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Volume 41 Number 2, March/April 2004
    Pages 121  — 138


Abstract - Comparison of manual and computer-automated procedures for tinnitus pitch-matching

James A. Henry, PhD; Christopher L. Flick, BS; Alison Gilbert, MS; Roger M. Ellingson, MS; Stephen A. Fausti, PhD

Department of Veterans Affairs (VA) Rehabilitation Research and Development, National Center for Rehabilitative Auditory Research, Portland VA Medical Center, Portland, OR; Department of Otolaryngology, Oregon Health and Science University, Portland, OR
Abstract — Clinical assessment of tinnitus usually includes pitch-matching between the tinnitus and a pure tone. Although such testing is performed routinely, response reliability has not been demonstrated yet. The present study continues a series of studies designed to develop automated methodology for quantifying tinnitus perceptual characteristics. Three methods for tinnitus pitch-matching were performed in a group of 42 subjects. Two methods were computer-automated (Binary and Subject-Guided) and the third method was a traditional manual technique. Each method provided excellent response reliability for about half of the subjects. The most reliable subjects, however, differed widely between the different methods. Each subject provided a total of 14 pitch matches using the three different methods. Analyses based on each subject's total of 14 pitch matches revealed the range of pitch matches for each subject. About half of the subjects selected pitch matches over a range of 2 1/3 octaves. Results of this study suggest that specifying the range of tinnitus pitch matches rather than attempting to identify a single pitch match may be more appropriate.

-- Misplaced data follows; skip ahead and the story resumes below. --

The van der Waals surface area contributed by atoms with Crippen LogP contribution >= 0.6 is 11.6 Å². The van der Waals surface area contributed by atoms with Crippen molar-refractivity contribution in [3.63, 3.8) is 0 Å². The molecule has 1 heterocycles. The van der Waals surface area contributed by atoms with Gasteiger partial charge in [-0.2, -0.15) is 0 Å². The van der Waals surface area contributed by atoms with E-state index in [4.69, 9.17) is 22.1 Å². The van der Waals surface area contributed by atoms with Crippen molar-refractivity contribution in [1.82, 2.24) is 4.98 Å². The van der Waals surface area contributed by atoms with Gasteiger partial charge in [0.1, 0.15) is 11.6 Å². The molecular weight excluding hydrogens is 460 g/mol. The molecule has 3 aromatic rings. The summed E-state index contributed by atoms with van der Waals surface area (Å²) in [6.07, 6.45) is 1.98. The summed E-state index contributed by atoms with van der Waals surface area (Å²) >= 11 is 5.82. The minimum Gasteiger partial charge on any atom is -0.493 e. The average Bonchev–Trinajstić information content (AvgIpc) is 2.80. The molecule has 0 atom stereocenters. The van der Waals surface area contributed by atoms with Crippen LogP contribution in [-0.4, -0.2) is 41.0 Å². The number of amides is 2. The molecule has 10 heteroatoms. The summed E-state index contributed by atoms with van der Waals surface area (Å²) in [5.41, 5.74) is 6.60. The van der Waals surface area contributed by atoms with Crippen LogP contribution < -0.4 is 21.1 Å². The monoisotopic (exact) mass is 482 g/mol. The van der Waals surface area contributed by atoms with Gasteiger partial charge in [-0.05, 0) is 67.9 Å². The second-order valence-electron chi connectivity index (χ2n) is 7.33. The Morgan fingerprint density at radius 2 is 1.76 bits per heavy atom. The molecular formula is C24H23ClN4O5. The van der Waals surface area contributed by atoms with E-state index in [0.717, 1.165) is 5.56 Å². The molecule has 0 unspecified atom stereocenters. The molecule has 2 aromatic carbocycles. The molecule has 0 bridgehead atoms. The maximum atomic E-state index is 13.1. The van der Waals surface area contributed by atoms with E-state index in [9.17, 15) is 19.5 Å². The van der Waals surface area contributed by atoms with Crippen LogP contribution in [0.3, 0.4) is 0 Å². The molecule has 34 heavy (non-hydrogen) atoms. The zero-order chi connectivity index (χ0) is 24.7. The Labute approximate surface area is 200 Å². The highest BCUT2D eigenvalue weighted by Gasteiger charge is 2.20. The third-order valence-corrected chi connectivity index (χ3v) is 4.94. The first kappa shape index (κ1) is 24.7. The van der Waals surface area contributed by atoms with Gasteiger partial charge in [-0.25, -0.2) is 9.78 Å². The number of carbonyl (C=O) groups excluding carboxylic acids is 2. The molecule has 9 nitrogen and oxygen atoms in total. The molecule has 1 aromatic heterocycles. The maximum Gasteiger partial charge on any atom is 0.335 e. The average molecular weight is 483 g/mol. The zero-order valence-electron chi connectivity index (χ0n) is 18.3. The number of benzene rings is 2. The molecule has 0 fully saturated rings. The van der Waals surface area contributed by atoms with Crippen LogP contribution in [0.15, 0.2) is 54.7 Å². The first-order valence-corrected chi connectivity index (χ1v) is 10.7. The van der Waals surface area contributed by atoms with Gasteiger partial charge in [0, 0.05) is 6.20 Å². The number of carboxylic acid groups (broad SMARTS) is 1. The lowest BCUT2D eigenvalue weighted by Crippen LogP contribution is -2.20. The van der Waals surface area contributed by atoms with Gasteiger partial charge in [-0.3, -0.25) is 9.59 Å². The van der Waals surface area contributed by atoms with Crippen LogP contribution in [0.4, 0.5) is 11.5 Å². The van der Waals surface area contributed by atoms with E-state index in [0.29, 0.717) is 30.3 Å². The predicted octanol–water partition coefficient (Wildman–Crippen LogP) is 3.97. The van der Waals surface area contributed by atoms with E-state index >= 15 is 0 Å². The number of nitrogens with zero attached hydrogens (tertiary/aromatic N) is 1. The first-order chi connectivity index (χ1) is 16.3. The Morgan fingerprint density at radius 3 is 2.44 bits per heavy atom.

Key words: hearing disorders, pitch perception, reliability of results, tinnitus.

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